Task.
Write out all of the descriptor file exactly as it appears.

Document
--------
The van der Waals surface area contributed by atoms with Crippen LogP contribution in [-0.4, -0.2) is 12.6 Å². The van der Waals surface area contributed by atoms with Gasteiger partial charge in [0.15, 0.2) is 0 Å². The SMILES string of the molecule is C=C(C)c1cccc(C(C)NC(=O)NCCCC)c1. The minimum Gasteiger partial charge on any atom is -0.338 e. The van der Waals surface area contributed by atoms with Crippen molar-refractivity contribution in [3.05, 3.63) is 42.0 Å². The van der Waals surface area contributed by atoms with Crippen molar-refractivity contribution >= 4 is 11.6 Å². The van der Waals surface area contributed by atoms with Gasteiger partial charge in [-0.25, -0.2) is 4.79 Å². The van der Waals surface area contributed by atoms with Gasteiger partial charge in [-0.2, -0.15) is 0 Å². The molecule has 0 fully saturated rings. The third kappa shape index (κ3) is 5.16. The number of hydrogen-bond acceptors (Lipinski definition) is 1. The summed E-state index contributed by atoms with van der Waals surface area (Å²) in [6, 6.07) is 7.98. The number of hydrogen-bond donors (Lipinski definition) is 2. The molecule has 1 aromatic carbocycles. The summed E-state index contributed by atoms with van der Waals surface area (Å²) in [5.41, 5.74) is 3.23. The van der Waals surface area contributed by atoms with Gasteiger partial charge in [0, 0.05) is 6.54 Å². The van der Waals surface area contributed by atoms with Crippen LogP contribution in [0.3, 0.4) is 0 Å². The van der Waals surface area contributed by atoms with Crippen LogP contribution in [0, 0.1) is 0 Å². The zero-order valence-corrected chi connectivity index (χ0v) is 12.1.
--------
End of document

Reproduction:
The van der Waals surface area contributed by atoms with Crippen LogP contribution in [-0.4, -0.2) is 12.6 Å². The van der Waals surface area contributed by atoms with Gasteiger partial charge in [0.15, 0.2) is 0 Å². The SMILES string of the molecule is C=C(C)c1cccc(C(C)NC(=O)NCCCC)c1. The minimum Gasteiger partial charge on any atom is -0.338 e. The van der Waals surface area contributed by atoms with Crippen molar-refractivity contribution in [3.05, 3.63) is 42.0 Å². The van der Waals surface area contributed by atoms with Crippen molar-refractivity contribution >= 4 is 11.6 Å². The van der Waals surface area contributed by atoms with Gasteiger partial charge in [-0.25, -0.2) is 4.79 Å². The van der Waals surface area contributed by atoms with Gasteiger partial charge in [-0.2, -0.15) is 0 Å². The molecule has 0 fully saturated rings. The third kappa shape index (κ3) is 5.16. The number of hydrogen-bond acceptors (Lipinski definition) is 1. The summed E-state index contributed by atoms with van der Waals surface area (Å²) in [6, 6.07) is 7.98. The number of hydrogen-bond donors (Lipinski definition) is 2. The molecule has 1 aromatic carbocycles. The summed E-state index contributed by atoms with van der Waals surface area (Å²) in [5.41, 5.74) is 3.23. The van der Waals surface area contributed by atoms with Gasteiger partial charge in [0, 0.05) is 6.54 Å². The van der Waals surface area contributed by atoms with Crippen LogP contribution in [0.3, 0.4) is 0 Å². The van der Waals surface area contributed by atoms with Crippen LogP contribution in [0, 0.1) is 0 Å². The zero-order valence-corrected chi connectivity index (χ0v) is 12.1.